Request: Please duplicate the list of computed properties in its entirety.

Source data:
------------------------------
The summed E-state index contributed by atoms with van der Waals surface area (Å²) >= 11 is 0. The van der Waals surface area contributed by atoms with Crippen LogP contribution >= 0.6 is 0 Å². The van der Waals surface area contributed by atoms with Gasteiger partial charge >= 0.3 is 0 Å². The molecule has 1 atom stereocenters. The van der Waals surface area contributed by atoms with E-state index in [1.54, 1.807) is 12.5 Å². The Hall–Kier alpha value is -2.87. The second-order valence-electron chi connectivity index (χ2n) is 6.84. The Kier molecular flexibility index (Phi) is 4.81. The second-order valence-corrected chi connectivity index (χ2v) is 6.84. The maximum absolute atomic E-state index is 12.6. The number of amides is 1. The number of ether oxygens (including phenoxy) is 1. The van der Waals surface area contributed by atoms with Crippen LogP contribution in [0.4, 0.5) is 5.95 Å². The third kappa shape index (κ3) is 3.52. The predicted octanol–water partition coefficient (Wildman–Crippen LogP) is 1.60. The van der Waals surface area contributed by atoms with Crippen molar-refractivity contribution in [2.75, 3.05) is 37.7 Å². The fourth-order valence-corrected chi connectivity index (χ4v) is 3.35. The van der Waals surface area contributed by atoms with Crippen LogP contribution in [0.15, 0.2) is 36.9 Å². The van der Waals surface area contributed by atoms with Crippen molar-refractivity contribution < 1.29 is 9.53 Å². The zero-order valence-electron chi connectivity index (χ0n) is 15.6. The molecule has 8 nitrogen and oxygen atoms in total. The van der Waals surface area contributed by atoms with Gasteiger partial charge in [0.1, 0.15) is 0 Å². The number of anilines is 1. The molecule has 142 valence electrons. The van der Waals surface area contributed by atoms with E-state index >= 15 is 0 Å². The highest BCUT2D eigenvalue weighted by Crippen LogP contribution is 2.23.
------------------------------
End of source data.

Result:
The summed E-state index contributed by atoms with van der Waals surface area (Å²) >= 11 is 0. The van der Waals surface area contributed by atoms with Crippen LogP contribution >= 0.6 is 0 Å². The van der Waals surface area contributed by atoms with Gasteiger partial charge >= 0.3 is 0 Å². The molecule has 1 atom stereocenters. The van der Waals surface area contributed by atoms with E-state index in [1.54, 1.807) is 12.5 Å². The Hall–Kier alpha value is -2.87. The second-order valence-electron chi connectivity index (χ2n) is 6.84. The Kier molecular flexibility index (Phi) is 4.81. The second-order valence-corrected chi connectivity index (χ2v) is 6.84. The maximum absolute atomic E-state index is 12.6. The number of amides is 1. The number of ether oxygens (including phenoxy) is 1. The van der Waals surface area contributed by atoms with Crippen LogP contribution in [0.4, 0.5) is 5.95 Å². The third kappa shape index (κ3) is 3.52. The predicted octanol–water partition coefficient (Wildman–Crippen LogP) is 1.60. The van der Waals surface area contributed by atoms with Crippen molar-refractivity contribution in [2.75, 3.05) is 37.7 Å². The fourth-order valence-corrected chi connectivity index (χ4v) is 3.35. The van der Waals surface area contributed by atoms with Crippen LogP contribution in [0.15, 0.2) is 36.9 Å². The van der Waals surface area contributed by atoms with Crippen molar-refractivity contribution < 1.29 is 9.53 Å². The zero-order valence-electron chi connectivity index (χ0n) is 15.6. The molecule has 8 nitrogen and oxygen atoms in total. The van der Waals surface area contributed by atoms with Gasteiger partial charge in [0.1, 0.15) is 0 Å². The number of anilines is 1. The molecule has 142 valence electrons. The van der Waals surface area contributed by atoms with E-state index >= 15 is 0 Å². The highest BCUT2D eigenvalue weighted by Crippen LogP contribution is 2.23.